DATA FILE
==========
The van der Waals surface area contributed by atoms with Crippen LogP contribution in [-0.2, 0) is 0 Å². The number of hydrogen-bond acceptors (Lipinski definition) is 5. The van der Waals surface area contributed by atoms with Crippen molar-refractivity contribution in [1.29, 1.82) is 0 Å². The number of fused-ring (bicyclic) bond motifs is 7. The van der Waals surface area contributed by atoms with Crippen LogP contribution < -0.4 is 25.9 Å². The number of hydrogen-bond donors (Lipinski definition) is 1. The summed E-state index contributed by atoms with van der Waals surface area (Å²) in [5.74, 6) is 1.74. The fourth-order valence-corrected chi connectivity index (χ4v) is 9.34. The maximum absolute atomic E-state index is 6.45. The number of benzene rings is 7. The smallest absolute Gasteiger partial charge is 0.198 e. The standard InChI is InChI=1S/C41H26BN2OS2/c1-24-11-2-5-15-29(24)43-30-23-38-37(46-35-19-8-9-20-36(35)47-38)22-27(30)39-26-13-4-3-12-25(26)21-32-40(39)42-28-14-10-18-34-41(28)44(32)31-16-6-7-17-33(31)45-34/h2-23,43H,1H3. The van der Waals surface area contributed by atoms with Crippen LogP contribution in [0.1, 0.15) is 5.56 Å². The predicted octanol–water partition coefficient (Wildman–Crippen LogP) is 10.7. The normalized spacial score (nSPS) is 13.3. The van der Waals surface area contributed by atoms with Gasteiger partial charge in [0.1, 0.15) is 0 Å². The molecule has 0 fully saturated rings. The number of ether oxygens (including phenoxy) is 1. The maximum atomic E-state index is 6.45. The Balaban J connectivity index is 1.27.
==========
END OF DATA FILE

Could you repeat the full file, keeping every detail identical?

The van der Waals surface area contributed by atoms with Crippen LogP contribution in [-0.2, 0) is 0 Å². The number of hydrogen-bond acceptors (Lipinski definition) is 5. The van der Waals surface area contributed by atoms with Crippen molar-refractivity contribution in [1.29, 1.82) is 0 Å². The number of fused-ring (bicyclic) bond motifs is 7. The van der Waals surface area contributed by atoms with Crippen LogP contribution < -0.4 is 25.9 Å². The number of hydrogen-bond donors (Lipinski definition) is 1. The summed E-state index contributed by atoms with van der Waals surface area (Å²) in [5.74, 6) is 1.74. The fourth-order valence-corrected chi connectivity index (χ4v) is 9.34. The maximum absolute atomic E-state index is 6.45. The number of benzene rings is 7. The smallest absolute Gasteiger partial charge is 0.198 e. The standard InChI is InChI=1S/C41H26BN2OS2/c1-24-11-2-5-15-29(24)43-30-23-38-37(46-35-19-8-9-20-36(35)47-38)22-27(30)39-26-13-4-3-12-25(26)21-32-40(39)42-28-14-10-18-34-41(28)44(32)31-16-6-7-17-33(31)45-34/h2-23,43H,1H3. The van der Waals surface area contributed by atoms with Crippen LogP contribution in [0.1, 0.15) is 5.56 Å². The predicted octanol–water partition coefficient (Wildman–Crippen LogP) is 10.7. The normalized spacial score (nSPS) is 13.3. The van der Waals surface area contributed by atoms with Gasteiger partial charge in [0.1, 0.15) is 0 Å². The molecule has 0 fully saturated rings. The number of ether oxygens (including phenoxy) is 1. The maximum atomic E-state index is 6.45. The Balaban J connectivity index is 1.27.